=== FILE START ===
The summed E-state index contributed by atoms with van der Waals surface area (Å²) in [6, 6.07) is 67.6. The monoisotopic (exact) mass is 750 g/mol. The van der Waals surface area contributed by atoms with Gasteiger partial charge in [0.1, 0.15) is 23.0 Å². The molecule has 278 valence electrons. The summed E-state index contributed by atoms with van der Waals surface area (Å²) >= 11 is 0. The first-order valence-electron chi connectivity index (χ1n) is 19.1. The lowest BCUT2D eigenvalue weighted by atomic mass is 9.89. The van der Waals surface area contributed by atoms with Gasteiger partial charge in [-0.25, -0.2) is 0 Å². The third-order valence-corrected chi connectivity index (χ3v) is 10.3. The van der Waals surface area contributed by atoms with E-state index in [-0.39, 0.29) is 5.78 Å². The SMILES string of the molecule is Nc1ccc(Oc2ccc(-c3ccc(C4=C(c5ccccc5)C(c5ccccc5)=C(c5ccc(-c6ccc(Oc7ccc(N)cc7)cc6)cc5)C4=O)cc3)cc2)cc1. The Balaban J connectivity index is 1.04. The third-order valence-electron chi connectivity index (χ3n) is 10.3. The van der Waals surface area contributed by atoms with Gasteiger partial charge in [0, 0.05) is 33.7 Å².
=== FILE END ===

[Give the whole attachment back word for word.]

The summed E-state index contributed by atoms with van der Waals surface area (Å²) in [6, 6.07) is 67.6. The monoisotopic (exact) mass is 750 g/mol. The van der Waals surface area contributed by atoms with Gasteiger partial charge in [0.1, 0.15) is 23.0 Å². The molecule has 278 valence electrons. The summed E-state index contributed by atoms with van der Waals surface area (Å²) >= 11 is 0. The first-order valence-electron chi connectivity index (χ1n) is 19.1. The lowest BCUT2D eigenvalue weighted by atomic mass is 9.89. The van der Waals surface area contributed by atoms with Gasteiger partial charge in [-0.25, -0.2) is 0 Å². The third-order valence-corrected chi connectivity index (χ3v) is 10.3. The van der Waals surface area contributed by atoms with E-state index in [-0.39, 0.29) is 5.78 Å². The SMILES string of the molecule is Nc1ccc(Oc2ccc(-c3ccc(C4=C(c5ccccc5)C(c5ccccc5)=C(c5ccc(-c6ccc(Oc7ccc(N)cc7)cc6)cc5)C4=O)cc3)cc2)cc1. The Balaban J connectivity index is 1.04. The third-order valence-electron chi connectivity index (χ3n) is 10.3. The van der Waals surface area contributed by atoms with Gasteiger partial charge in [0, 0.05) is 33.7 Å².